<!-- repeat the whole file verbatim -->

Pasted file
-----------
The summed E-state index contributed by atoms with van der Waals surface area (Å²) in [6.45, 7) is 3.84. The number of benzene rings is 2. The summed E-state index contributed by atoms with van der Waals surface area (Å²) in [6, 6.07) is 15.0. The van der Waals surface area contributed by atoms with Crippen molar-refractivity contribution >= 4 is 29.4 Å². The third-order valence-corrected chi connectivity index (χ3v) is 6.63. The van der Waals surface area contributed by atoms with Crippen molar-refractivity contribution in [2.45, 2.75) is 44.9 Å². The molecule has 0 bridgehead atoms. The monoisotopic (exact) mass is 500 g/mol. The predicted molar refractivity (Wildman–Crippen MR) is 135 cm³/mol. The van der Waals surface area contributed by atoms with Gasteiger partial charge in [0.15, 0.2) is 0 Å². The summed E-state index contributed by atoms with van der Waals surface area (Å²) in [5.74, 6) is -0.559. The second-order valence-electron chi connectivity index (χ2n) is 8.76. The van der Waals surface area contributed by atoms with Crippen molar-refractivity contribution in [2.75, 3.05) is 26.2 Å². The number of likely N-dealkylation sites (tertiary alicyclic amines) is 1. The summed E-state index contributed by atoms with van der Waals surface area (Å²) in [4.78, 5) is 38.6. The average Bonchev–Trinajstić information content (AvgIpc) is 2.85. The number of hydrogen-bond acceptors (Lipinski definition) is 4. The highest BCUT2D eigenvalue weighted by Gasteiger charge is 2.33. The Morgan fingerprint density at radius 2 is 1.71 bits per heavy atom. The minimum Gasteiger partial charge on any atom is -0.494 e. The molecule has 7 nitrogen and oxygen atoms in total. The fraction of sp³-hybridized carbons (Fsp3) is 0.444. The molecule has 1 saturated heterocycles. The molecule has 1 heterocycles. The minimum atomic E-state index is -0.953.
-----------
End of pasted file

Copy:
The summed E-state index contributed by atoms with van der Waals surface area (Å²) in [6.45, 7) is 3.84. The number of benzene rings is 2. The summed E-state index contributed by atoms with van der Waals surface area (Å²) in [6, 6.07) is 15.0. The van der Waals surface area contributed by atoms with Crippen molar-refractivity contribution >= 4 is 29.4 Å². The third-order valence-corrected chi connectivity index (χ3v) is 6.63. The van der Waals surface area contributed by atoms with Crippen molar-refractivity contribution in [2.45, 2.75) is 44.9 Å². The molecule has 0 bridgehead atoms. The monoisotopic (exact) mass is 500 g/mol. The predicted molar refractivity (Wildman–Crippen MR) is 135 cm³/mol. The van der Waals surface area contributed by atoms with Gasteiger partial charge in [0.15, 0.2) is 0 Å². The summed E-state index contributed by atoms with van der Waals surface area (Å²) in [5.74, 6) is -0.559. The second-order valence-electron chi connectivity index (χ2n) is 8.76. The van der Waals surface area contributed by atoms with Crippen molar-refractivity contribution in [2.75, 3.05) is 26.2 Å². The number of likely N-dealkylation sites (tertiary alicyclic amines) is 1. The summed E-state index contributed by atoms with van der Waals surface area (Å²) in [4.78, 5) is 38.6. The average Bonchev–Trinajstić information content (AvgIpc) is 2.85. The number of hydrogen-bond acceptors (Lipinski definition) is 4. The highest BCUT2D eigenvalue weighted by Gasteiger charge is 2.33. The Morgan fingerprint density at radius 2 is 1.71 bits per heavy atom. The minimum Gasteiger partial charge on any atom is -0.494 e. The molecule has 7 nitrogen and oxygen atoms in total. The fraction of sp³-hybridized carbons (Fsp3) is 0.444. The molecule has 1 saturated heterocycles. The molecule has 1 heterocycles. The minimum atomic E-state index is -0.953.